On Thursday, at a rough estimate, 75,000 Americans were laid off or fired by their employers. Some of those workers will find good new jobs, but many will end up earning less, and some will remain unemployed for months or years.
If that sounds terrible to you, and you’re asking what economic catastrophe just happened, the answer is, none. In fact, I’m just assuming that Thursday was a normal day in the job market.
The U.S. economy is, after all, huge, employing 145 million people. It’s also ever-changing: Industries and companies rise and fall, and there are always losers as well as winners. The result is constant “churn,” with many jobs disappearing even as still more new jobs are created. In an average month, there are 1.5 million “involuntary” job separations (as opposed to voluntary quits), or 75,000 per working day. Hence my number.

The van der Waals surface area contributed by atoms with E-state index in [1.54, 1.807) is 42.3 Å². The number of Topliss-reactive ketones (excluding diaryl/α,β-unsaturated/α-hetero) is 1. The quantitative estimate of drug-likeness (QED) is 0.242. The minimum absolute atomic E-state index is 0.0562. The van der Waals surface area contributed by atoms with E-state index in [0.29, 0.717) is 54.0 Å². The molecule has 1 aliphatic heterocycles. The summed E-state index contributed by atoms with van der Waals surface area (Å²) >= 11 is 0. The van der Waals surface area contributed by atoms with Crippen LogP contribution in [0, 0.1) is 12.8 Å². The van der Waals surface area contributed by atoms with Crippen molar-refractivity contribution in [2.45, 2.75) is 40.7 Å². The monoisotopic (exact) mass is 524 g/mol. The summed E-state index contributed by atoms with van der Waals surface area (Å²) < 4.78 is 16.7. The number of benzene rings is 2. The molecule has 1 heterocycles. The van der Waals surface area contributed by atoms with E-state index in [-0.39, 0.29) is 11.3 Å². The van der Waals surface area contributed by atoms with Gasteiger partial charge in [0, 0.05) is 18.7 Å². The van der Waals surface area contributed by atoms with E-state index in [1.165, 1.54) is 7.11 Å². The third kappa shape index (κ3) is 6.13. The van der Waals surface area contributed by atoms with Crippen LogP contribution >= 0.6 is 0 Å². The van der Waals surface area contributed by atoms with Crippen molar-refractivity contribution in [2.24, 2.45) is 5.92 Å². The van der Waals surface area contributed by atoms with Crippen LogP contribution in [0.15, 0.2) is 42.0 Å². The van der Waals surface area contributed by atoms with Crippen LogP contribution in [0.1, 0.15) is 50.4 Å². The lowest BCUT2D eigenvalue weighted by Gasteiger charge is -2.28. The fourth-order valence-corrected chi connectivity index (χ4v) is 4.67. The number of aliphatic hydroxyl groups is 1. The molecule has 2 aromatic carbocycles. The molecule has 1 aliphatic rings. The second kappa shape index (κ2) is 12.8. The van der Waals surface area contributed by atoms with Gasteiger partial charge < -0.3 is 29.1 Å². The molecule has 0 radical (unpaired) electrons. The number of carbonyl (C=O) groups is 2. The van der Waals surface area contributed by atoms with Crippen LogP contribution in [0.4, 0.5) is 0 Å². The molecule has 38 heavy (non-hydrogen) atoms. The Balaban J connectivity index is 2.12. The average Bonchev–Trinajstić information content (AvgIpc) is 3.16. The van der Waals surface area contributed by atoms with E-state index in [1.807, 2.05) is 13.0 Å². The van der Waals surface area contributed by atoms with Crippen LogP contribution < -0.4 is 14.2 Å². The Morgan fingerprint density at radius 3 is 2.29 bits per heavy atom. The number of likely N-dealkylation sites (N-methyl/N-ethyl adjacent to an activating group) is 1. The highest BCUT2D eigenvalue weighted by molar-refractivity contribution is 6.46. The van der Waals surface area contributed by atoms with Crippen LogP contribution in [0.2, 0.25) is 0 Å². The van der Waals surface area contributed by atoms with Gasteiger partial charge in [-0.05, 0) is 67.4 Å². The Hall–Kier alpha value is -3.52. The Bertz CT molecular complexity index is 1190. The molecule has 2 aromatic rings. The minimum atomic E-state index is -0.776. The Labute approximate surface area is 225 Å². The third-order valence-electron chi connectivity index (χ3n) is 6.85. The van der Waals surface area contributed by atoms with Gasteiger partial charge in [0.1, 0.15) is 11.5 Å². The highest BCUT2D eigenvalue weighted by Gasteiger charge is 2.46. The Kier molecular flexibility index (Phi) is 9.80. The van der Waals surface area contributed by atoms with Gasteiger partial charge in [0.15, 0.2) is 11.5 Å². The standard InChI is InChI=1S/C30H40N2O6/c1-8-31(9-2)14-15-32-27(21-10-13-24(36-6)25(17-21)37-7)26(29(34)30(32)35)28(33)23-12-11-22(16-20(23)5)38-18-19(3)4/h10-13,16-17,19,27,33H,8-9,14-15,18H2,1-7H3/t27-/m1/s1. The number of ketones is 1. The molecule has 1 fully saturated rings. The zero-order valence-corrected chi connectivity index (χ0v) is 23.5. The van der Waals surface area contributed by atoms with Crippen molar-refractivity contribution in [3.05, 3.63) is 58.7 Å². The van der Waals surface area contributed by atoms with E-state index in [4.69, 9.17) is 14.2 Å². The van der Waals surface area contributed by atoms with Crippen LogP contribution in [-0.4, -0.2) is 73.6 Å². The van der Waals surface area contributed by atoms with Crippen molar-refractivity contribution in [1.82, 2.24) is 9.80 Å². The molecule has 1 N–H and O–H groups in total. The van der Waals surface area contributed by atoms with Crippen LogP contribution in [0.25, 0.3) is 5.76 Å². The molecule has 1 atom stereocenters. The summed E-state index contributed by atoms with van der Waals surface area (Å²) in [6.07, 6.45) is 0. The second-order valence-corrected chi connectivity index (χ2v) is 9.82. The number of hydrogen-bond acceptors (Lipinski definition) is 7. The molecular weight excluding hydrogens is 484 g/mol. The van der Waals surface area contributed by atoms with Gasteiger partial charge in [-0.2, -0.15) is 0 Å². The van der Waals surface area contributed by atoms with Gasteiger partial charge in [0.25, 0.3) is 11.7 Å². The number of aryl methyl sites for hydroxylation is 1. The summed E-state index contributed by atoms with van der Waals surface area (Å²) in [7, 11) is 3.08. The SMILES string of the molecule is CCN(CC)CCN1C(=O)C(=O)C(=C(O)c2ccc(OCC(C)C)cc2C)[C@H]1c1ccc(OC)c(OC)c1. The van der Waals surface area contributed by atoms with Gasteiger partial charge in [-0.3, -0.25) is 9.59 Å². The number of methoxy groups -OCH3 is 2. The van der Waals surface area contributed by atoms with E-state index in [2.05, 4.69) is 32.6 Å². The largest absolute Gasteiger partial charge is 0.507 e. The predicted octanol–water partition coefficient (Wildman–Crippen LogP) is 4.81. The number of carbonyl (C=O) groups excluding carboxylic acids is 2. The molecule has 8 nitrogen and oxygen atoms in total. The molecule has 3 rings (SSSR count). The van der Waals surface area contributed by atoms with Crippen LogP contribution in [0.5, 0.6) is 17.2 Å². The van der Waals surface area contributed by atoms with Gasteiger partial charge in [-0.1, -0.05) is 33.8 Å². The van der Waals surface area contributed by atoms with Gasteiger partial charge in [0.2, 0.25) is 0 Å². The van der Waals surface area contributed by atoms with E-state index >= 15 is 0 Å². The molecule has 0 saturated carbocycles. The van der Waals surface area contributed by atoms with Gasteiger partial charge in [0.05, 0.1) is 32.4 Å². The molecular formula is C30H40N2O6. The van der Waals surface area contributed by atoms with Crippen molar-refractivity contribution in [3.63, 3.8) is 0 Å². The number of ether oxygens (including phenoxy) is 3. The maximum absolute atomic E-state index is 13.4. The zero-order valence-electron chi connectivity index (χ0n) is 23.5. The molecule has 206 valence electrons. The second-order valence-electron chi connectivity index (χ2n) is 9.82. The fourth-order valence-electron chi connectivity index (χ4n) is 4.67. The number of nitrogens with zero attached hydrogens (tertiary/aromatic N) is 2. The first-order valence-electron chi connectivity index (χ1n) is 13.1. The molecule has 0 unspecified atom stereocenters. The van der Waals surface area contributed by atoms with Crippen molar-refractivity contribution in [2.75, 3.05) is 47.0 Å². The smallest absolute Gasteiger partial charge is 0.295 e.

But why am I telling you this? To highlight the difference between real economic policy and the fake policy that has lately been taking up far too much attention in the news media.